Matt Miller – CyberCoders
Miller, the company’s chief technology officer, has known Cyrus for almost two decades. He should—he created the recruiting software platform after joining the company in 2004, guiding Cyrus from infancy through adolescence. Now, his team continues to grow the platform, adding machine learning and artificial intelligence that helps the company to match employers with CyberCoders’ talent pool.
“I just started coding in 2004 and iterated each day based on our recruiters’ feedback,” Miller recalls. “Now our proprietary AI is continually improving so we can stay ahead of the competition.”
CyberCoders was founded in 1999 to match employers and job candidates involved in software and IT development. Acquired by ASGN Inc. in 2013, the company widened its services to more industries, focusing on clients seeking mid- and senior-level talent with salaries between $100,000 and $250,000.
Filling the jobs
When he began at the company, Miller could see the internet was burgeoning as a job-hunting and recruiting resource, but the process needed refining.
“I noticed companies posting ads seeking employees and resumes all in one place,” he recalls. “I wanted to create a system to match employers’ requirements with qualified job seekers.”
The algorithms created a central hub for processes used to track applicants. It wasn’t just matching skills, though; it was about matching who was currently looking for work, or even those whose interest would be piqued by a new opportunity.
CyberCoders now has 300 recruiters, who work on a base salary plus commission. They look to land at least one permanent job placement per month, Miller adds, so he and his staff have continued to refine Cyrus to help them streamline the process that goes into making those placements.
In fact, Miller added a recruiter to his engineering team to better understand how Cyrus (version 3.0 now) should grow. He also works with CyberCoders’ data science team that tracks the company’s best recruiters to understand why they succeed.
“In terms of what employers want, it can vary,” Miller explains. “But they might not always know what they need, so our systems and recruiters help our clients find the right match.”
As Cyrus has grown, so has the competition that attempts to replicate what Miller originally built. Likewise, machine learning and artificial intelligence have also taken off in the last several years, and he strives to keep CyberCoders ahead of its competition.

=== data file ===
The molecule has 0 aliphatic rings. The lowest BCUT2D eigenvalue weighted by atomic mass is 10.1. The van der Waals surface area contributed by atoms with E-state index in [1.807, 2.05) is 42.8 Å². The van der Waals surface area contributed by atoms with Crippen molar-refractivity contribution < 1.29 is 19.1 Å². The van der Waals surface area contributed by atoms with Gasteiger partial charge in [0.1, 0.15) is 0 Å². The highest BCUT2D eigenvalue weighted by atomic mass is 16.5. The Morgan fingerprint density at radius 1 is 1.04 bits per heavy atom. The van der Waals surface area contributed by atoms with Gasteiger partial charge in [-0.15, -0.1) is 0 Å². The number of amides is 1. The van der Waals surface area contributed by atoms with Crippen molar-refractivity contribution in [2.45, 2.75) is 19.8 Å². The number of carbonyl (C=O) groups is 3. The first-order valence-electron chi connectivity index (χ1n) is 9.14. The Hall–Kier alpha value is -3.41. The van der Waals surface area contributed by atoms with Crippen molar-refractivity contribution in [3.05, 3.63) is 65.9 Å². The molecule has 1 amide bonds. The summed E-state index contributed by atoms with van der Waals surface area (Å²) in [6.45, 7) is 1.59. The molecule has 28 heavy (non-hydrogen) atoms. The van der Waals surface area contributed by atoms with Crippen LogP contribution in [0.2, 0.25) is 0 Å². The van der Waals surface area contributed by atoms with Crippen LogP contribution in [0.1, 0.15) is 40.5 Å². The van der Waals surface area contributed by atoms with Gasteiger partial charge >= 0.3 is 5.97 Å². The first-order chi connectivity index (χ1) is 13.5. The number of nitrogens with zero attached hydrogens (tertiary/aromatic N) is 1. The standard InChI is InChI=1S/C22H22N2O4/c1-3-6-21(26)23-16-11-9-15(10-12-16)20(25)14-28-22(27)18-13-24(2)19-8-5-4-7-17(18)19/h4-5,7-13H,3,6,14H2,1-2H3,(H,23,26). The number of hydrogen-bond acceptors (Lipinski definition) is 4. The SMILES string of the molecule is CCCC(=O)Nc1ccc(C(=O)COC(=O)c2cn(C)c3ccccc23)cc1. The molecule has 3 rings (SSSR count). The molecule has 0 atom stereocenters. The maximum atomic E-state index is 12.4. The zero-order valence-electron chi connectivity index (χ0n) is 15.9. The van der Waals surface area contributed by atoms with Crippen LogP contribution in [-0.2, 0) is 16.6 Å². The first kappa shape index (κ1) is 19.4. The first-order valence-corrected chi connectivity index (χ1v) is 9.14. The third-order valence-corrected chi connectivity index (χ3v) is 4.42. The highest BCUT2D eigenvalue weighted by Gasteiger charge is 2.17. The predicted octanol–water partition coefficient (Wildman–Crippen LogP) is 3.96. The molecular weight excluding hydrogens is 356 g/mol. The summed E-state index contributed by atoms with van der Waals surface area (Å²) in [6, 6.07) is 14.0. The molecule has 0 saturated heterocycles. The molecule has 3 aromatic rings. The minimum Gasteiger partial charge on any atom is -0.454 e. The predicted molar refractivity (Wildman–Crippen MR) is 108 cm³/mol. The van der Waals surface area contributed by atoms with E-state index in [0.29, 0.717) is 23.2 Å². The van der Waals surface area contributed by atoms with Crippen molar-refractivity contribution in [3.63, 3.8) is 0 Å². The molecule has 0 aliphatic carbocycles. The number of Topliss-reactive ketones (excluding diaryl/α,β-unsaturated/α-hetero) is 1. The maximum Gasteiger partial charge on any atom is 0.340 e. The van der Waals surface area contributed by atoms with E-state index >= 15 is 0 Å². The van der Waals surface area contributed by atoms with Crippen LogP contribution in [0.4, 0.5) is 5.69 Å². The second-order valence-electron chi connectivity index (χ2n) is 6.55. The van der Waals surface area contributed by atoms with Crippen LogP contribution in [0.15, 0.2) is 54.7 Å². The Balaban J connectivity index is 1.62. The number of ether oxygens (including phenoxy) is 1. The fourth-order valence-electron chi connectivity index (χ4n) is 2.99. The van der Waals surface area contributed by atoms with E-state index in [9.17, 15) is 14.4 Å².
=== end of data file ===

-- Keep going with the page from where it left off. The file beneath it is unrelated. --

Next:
“The AI model can take a job description and pull most relevant candidates, so when recruiter calls, they work with the best information,” Miller says. “Then the feedback goes back into machine learning system.”
A new addition called “Copilot” scans the internet to retrieve information on available jobs and uses third-party data to find hiring managers—contact information that’s not always available in a job ad. What had typically taken hours to complete is done in about 30 minutes with Copilot, Miller says.
With a database of 40 million potential candidates, he says it’s as crucial for a recruiter to provide an employer with ones who are ready to make a move. Helping that effort, candidates can easily update resumes and work experience information, including how actively they may be seeking a new job.
“Machine learning and AI models are proving to be impressive at how they can learn and adjust our search and matching results,” Miller says.
From GPS to Cyrus
When your tech career begins by working for the National Security Agency and then moving on to Lockheed Martin, there’s a lot to say about what you learn and much, much less to say about what you actually worked on because much of it involves national security.
So it was for Miller, a native of Johnstown, Pennsylvania, who was working toward his bachelor’s degree in computer science at Penn State University when recruited as a sophomore to the NSA in 2000. He was able to earn academic credits while working at the agency’s headquarters in Fort Meade, Maryland (between Washington, D.C. and Baltimore).
“I learned state-of-the-art techniques at the NSA I could apply that no one else was doing,” summarizes Miller, who also worked with GPS technology. He adds that his work for the government, and one of its largest defense contractors, wasn’t fast-paced enough for him.
CyberCoders, by contrast, was growing and he wanted to implement technology to accelerate that growth. After creating and improving Cyrus and the ASGN acquisition, Miller also helped its Oxford Global Resources LLC subsidiary staffing and consulting company (sold by ASGN in August to H.I.G Capital) launch its new platform. This time, he used an off-the-shelf solution that could be customized, he says.
Miller is also a co-founder, and was CTO of, CareerBliss from 2009 to 2014. He describes it as “an online career community designed to help everyone find happiness in the workplace.”
And though he doesn’t write the code anymore, Miller is still Cyrus’s proud father.
“I think I’ve built a really great team and process of how to innovate at a consistent pace,” Miller says. “We’ve been able to scale our internal proprietary technology and are constantly enhancing our systems.”
View this feature in the Fall II 2021 Edition here.
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